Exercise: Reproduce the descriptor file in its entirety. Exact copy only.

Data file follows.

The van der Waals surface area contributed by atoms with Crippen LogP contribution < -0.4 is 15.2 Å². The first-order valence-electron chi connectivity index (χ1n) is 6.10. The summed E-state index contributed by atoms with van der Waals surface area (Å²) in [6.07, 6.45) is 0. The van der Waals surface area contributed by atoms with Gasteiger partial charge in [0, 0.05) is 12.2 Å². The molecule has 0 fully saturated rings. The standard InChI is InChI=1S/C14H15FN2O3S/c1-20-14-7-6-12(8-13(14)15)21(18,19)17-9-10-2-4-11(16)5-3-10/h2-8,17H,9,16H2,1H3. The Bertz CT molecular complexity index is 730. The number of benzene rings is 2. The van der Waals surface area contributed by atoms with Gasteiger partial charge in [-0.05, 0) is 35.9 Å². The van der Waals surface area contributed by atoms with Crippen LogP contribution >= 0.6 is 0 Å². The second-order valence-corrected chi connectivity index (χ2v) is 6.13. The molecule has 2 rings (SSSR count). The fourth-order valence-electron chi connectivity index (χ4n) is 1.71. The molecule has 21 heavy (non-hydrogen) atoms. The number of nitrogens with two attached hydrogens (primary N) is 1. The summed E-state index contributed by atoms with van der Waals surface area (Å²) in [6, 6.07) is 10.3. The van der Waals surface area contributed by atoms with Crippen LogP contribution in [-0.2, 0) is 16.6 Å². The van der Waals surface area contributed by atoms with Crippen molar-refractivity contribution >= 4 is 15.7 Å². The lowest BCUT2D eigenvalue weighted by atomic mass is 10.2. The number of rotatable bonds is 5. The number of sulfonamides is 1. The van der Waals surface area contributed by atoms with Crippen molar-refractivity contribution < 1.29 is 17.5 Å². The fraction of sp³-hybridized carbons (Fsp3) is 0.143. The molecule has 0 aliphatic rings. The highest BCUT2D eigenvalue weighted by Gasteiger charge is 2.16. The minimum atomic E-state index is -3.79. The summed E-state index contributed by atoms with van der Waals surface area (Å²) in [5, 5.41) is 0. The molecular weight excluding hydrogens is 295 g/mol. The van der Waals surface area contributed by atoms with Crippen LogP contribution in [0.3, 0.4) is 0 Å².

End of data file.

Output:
The van der Waals surface area contributed by atoms with Crippen LogP contribution < -0.4 is 15.2 Å². The first-order valence-electron chi connectivity index (χ1n) is 6.10. The summed E-state index contributed by atoms with van der Waals surface area (Å²) in [6.07, 6.45) is 0. The van der Waals surface area contributed by atoms with Gasteiger partial charge in [0, 0.05) is 12.2 Å². The molecule has 0 fully saturated rings. The standard InChI is InChI=1S/C14H15FN2O3S/c1-20-14-7-6-12(8-13(14)15)21(18,19)17-9-10-2-4-11(16)5-3-10/h2-8,17H,9,16H2,1H3. The Bertz CT molecular complexity index is 730. The number of benzene rings is 2. The van der Waals surface area contributed by atoms with Gasteiger partial charge in [-0.05, 0) is 35.9 Å². The van der Waals surface area contributed by atoms with Crippen LogP contribution >= 0.6 is 0 Å². The second-order valence-corrected chi connectivity index (χ2v) is 6.13. The molecule has 2 rings (SSSR count). The fourth-order valence-electron chi connectivity index (χ4n) is 1.71. The molecule has 21 heavy (non-hydrogen) atoms. The number of nitrogens with two attached hydrogens (primary N) is 1. The summed E-state index contributed by atoms with van der Waals surface area (Å²) in [6, 6.07) is 10.3. The van der Waals surface area contributed by atoms with Crippen LogP contribution in [-0.2, 0) is 16.6 Å². The van der Waals surface area contributed by atoms with Crippen molar-refractivity contribution >= 4 is 15.7 Å². The lowest BCUT2D eigenvalue weighted by atomic mass is 10.2. The number of rotatable bonds is 5. The number of sulfonamides is 1. The van der Waals surface area contributed by atoms with Crippen molar-refractivity contribution < 1.29 is 17.5 Å². The fraction of sp³-hybridized carbons (Fsp3) is 0.143. The molecule has 0 aliphatic rings. The highest BCUT2D eigenvalue weighted by Gasteiger charge is 2.16. The minimum atomic E-state index is -3.79. The summed E-state index contributed by atoms with van der Waals surface area (Å²) in [5, 5.41) is 0. The molecular weight excluding hydrogens is 295 g/mol. The van der Waals surface area contributed by atoms with Crippen LogP contribution in [0.3, 0.4) is 0 Å².